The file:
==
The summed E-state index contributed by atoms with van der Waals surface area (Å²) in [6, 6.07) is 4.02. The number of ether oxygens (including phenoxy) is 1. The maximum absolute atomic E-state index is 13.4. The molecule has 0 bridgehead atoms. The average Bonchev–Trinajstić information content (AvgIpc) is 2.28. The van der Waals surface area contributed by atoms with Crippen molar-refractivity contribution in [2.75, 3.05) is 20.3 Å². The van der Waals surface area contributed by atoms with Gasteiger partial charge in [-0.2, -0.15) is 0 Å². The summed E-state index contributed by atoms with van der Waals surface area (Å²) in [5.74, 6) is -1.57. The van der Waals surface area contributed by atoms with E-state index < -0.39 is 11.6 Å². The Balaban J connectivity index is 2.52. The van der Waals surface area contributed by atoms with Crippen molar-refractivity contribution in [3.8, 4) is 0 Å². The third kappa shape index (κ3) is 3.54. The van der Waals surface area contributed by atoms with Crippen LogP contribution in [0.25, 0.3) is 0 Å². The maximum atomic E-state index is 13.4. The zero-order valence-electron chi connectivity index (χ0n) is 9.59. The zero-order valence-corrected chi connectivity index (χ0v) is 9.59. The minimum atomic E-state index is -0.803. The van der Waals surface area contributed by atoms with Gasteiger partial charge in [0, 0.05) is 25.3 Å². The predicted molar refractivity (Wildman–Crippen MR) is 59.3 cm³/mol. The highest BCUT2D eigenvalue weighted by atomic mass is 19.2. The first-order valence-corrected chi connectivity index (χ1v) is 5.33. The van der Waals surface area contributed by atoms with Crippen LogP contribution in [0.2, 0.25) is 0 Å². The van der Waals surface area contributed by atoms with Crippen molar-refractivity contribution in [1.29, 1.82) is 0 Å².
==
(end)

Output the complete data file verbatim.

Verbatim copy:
The summed E-state index contributed by atoms with van der Waals surface area (Å²) in [6, 6.07) is 4.02. The number of ether oxygens (including phenoxy) is 1. The maximum absolute atomic E-state index is 13.4. The molecule has 0 bridgehead atoms. The average Bonchev–Trinajstić information content (AvgIpc) is 2.28. The van der Waals surface area contributed by atoms with Crippen molar-refractivity contribution in [2.75, 3.05) is 20.3 Å². The van der Waals surface area contributed by atoms with Gasteiger partial charge in [-0.2, -0.15) is 0 Å². The summed E-state index contributed by atoms with van der Waals surface area (Å²) in [5.74, 6) is -1.57. The van der Waals surface area contributed by atoms with E-state index < -0.39 is 11.6 Å². The Balaban J connectivity index is 2.52. The van der Waals surface area contributed by atoms with Crippen molar-refractivity contribution in [3.8, 4) is 0 Å². The third kappa shape index (κ3) is 3.54. The van der Waals surface area contributed by atoms with Crippen LogP contribution in [0.25, 0.3) is 0 Å². The maximum atomic E-state index is 13.4. The zero-order valence-electron chi connectivity index (χ0n) is 9.59. The zero-order valence-corrected chi connectivity index (χ0v) is 9.59. The minimum atomic E-state index is -0.803. The van der Waals surface area contributed by atoms with Gasteiger partial charge in [0, 0.05) is 25.3 Å². The predicted molar refractivity (Wildman–Crippen MR) is 59.3 cm³/mol. The highest BCUT2D eigenvalue weighted by atomic mass is 19.2. The first-order valence-corrected chi connectivity index (χ1v) is 5.33. The van der Waals surface area contributed by atoms with Crippen LogP contribution in [0.2, 0.25) is 0 Å². The van der Waals surface area contributed by atoms with Crippen molar-refractivity contribution in [1.29, 1.82) is 0 Å².